The republic of Taiwan, despite not being a Party to the United Nations Framework Convention on Climate Change (UNFCCC) or the Kyoto Protocol, made a voluntary commitment in 2010 that it would aim to reduce its greenhouse gas emissions by at least 30% relative to business-as-usual scenario by 2020. This represents a very ambitious target, especially when compared to those of countries with similar levels of economic development such as Singapore (16%).
Taiwan has already demonstrated important accomplishments in saving energy and reducing CO2 emissions in recent years. In 2008, Taiwan’s CO2 emissions from fossil fuel combustion saw their first decline since 1990 and annual emissions from 2008 to 2013 declined by an average of 0.4%. Meanwhile, emission intensity (i.e. CO2 emissions per unit of GDP) in the period of 2008-2013 fell by an average of 3.1% per year, indicating that Taiwan has gradually achieved a negative correlation between economic growth and carbon emissions. In order to maintain this progress, Taiwan claims it will continue to prioritise building a low-carbon, green-energy environment as part of its national development.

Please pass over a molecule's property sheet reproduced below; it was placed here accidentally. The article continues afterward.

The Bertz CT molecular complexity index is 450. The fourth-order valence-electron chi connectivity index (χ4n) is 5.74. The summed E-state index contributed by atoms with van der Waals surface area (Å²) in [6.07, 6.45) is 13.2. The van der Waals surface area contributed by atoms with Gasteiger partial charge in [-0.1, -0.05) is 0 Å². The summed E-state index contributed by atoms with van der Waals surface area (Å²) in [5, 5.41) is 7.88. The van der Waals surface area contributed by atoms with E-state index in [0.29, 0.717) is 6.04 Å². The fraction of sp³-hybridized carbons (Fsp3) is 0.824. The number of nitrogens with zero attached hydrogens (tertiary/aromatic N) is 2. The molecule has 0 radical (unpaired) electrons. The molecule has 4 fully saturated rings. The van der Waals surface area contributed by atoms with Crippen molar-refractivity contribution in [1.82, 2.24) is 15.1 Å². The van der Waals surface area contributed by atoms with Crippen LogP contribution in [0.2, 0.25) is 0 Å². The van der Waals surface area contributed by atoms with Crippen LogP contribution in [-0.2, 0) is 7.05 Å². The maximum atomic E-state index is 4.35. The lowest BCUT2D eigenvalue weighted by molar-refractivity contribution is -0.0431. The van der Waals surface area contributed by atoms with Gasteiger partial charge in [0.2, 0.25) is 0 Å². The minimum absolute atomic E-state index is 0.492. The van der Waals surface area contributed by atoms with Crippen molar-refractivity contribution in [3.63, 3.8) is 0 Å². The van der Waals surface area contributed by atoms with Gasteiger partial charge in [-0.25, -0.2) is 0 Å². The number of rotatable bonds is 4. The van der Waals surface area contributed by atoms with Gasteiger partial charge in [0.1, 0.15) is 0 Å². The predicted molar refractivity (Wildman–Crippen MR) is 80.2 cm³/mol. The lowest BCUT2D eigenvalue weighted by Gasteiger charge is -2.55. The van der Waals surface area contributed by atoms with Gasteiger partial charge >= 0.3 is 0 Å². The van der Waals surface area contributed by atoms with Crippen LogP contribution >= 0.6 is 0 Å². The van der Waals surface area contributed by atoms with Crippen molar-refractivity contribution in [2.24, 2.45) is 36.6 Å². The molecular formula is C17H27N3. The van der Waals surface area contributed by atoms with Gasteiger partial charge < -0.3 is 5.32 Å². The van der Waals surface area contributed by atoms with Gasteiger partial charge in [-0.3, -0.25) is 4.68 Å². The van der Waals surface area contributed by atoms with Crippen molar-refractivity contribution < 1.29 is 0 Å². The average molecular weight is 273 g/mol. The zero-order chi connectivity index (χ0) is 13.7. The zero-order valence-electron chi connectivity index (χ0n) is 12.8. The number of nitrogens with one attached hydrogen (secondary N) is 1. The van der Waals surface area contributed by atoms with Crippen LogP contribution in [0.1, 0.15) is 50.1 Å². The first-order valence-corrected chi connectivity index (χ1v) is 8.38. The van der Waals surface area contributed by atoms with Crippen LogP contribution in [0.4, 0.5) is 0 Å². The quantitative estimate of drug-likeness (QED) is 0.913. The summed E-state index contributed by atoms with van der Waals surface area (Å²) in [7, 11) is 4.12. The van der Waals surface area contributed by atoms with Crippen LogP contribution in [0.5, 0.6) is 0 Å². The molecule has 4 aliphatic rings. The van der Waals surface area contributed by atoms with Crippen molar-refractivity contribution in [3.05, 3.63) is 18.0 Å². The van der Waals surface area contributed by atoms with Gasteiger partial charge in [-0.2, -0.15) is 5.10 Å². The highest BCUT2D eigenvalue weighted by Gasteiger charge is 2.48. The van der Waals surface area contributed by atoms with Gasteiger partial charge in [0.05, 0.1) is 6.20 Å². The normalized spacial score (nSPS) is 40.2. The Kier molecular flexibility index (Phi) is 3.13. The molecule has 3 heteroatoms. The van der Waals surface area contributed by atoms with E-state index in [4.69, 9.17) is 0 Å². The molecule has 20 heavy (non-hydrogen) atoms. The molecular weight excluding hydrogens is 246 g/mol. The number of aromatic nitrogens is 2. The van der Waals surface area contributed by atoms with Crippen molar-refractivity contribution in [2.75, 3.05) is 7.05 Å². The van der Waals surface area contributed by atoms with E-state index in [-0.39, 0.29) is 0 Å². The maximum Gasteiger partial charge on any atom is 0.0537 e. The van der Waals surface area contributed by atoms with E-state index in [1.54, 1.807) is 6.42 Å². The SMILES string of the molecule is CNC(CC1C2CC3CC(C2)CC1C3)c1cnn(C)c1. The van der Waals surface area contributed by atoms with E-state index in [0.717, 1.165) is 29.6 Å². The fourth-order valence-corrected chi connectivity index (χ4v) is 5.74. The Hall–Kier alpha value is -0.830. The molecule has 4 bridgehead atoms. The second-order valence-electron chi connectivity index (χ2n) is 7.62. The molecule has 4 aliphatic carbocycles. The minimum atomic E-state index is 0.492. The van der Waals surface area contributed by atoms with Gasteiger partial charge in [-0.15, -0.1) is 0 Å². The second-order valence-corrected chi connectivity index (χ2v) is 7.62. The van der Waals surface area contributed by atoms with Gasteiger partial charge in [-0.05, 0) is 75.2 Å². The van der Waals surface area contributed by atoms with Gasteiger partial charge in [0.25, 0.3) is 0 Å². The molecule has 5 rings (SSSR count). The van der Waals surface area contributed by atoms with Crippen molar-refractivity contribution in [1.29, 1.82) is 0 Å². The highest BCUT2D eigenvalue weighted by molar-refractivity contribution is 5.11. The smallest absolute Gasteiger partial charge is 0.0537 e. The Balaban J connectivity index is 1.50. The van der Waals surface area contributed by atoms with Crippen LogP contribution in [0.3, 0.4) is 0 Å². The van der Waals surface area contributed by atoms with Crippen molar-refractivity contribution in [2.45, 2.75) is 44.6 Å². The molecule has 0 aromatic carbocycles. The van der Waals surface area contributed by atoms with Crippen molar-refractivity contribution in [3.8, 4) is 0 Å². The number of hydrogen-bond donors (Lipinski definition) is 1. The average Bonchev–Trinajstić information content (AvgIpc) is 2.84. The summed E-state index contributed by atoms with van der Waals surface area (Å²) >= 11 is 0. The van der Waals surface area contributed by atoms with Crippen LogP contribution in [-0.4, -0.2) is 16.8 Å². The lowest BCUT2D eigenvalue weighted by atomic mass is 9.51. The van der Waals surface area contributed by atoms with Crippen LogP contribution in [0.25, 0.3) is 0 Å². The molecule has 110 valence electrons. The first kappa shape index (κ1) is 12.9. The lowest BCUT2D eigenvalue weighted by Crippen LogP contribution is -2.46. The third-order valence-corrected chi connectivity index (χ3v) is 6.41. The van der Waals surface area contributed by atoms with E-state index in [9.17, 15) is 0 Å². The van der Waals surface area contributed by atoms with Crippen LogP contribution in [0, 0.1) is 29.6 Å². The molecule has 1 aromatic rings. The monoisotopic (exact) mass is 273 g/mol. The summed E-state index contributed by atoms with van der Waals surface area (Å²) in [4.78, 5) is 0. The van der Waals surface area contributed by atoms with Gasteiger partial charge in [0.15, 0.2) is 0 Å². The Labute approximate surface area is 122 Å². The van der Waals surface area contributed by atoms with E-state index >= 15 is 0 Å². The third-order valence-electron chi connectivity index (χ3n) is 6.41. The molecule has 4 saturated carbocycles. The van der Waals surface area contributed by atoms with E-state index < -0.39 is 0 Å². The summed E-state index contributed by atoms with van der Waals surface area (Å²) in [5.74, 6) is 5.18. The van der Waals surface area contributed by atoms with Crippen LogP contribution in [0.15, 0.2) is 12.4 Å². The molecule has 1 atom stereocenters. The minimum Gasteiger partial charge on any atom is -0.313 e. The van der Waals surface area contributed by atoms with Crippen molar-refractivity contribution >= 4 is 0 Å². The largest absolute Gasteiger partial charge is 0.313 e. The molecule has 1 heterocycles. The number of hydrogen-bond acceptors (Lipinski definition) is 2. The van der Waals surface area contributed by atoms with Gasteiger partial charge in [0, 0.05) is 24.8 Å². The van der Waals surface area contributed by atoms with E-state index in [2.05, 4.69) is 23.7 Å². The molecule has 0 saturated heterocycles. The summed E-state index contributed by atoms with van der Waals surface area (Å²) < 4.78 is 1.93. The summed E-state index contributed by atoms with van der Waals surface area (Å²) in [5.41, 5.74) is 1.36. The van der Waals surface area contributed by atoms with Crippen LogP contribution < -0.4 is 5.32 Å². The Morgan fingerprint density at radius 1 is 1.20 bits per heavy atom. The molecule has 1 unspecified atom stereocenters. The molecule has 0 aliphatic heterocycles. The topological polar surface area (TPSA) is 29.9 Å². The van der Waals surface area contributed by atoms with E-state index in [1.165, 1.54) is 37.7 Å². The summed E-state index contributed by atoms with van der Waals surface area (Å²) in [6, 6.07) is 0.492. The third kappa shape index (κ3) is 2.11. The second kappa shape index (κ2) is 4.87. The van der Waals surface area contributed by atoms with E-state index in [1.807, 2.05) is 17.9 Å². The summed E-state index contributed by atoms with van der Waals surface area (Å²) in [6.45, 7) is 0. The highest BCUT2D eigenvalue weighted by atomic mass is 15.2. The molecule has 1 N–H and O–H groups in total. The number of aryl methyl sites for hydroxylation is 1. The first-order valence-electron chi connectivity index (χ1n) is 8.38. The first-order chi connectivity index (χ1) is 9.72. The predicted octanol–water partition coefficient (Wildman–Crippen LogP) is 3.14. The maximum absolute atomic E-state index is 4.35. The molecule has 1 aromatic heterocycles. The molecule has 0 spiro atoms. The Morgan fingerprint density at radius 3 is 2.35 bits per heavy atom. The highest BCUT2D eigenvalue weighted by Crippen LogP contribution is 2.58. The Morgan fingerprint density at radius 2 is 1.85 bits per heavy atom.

As fossil fuels will continue to provide a considerable share of Taiwan’s energy sources in the foreseeable future, the country has noted the potential of CCS technologies in attaining its national emission reduction targets, and hopes to accelerate their development. Taiwan has shared its hopes of becoming a leader in the field of CCS and enhancing its cooperation with partners in the Asia-Pacific region and beyond. Taiwan undertook a first step in this regard in 2011 with the establishment of a strategic CCS technology alliance which brings together resources of the government, academia and the research sector to analyse CCS promotion strategies and relevant legal aspects. This alliance also assesses the environmental impacts associated with CCS deployment and tries to increase public awareness of the technology.
Bellona finds these developments encouraging, particularly in light of the recent release of the Synthesis Report of the Intergovernmental Panel on Climate Change on 2 November 2014, which explicitly states that in the longer term “fossil fuel power generation without CCS would need to be phased out almost entirely by 2100” if we are to avoid a rise in mean surface temperature to 2° C.